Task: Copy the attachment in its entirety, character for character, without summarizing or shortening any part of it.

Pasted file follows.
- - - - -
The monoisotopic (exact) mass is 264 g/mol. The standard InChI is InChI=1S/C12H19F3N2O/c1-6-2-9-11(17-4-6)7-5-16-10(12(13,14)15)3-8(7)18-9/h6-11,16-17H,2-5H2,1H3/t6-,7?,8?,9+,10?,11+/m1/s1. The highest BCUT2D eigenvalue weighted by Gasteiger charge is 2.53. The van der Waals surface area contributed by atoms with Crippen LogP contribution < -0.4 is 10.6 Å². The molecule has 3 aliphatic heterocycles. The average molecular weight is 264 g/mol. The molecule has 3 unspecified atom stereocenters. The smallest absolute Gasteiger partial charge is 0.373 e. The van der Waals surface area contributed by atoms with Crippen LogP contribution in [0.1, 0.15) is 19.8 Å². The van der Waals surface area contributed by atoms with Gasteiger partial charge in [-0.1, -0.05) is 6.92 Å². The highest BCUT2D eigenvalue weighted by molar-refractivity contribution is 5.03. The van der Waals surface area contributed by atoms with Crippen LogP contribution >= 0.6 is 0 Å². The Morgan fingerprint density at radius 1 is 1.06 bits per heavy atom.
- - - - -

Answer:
The monoisotopic (exact) mass is 264 g/mol. The standard InChI is InChI=1S/C12H19F3N2O/c1-6-2-9-11(17-4-6)7-5-16-10(12(13,14)15)3-8(7)18-9/h6-11,16-17H,2-5H2,1H3/t6-,7?,8?,9+,10?,11+/m1/s1. The highest BCUT2D eigenvalue weighted by Gasteiger charge is 2.53. The van der Waals surface area contributed by atoms with Crippen LogP contribution < -0.4 is 10.6 Å². The molecule has 3 aliphatic heterocycles. The average molecular weight is 264 g/mol. The molecule has 3 unspecified atom stereocenters. The smallest absolute Gasteiger partial charge is 0.373 e. The van der Waals surface area contributed by atoms with Crippen LogP contribution in [0.1, 0.15) is 19.8 Å². The van der Waals surface area contributed by atoms with Gasteiger partial charge in [-0.1, -0.05) is 6.92 Å². The highest BCUT2D eigenvalue weighted by molar-refractivity contribution is 5.03. The van der Waals surface area contributed by atoms with Crippen LogP contribution >= 0.6 is 0 Å². The Morgan fingerprint density at radius 1 is 1.06 bits per heavy atom.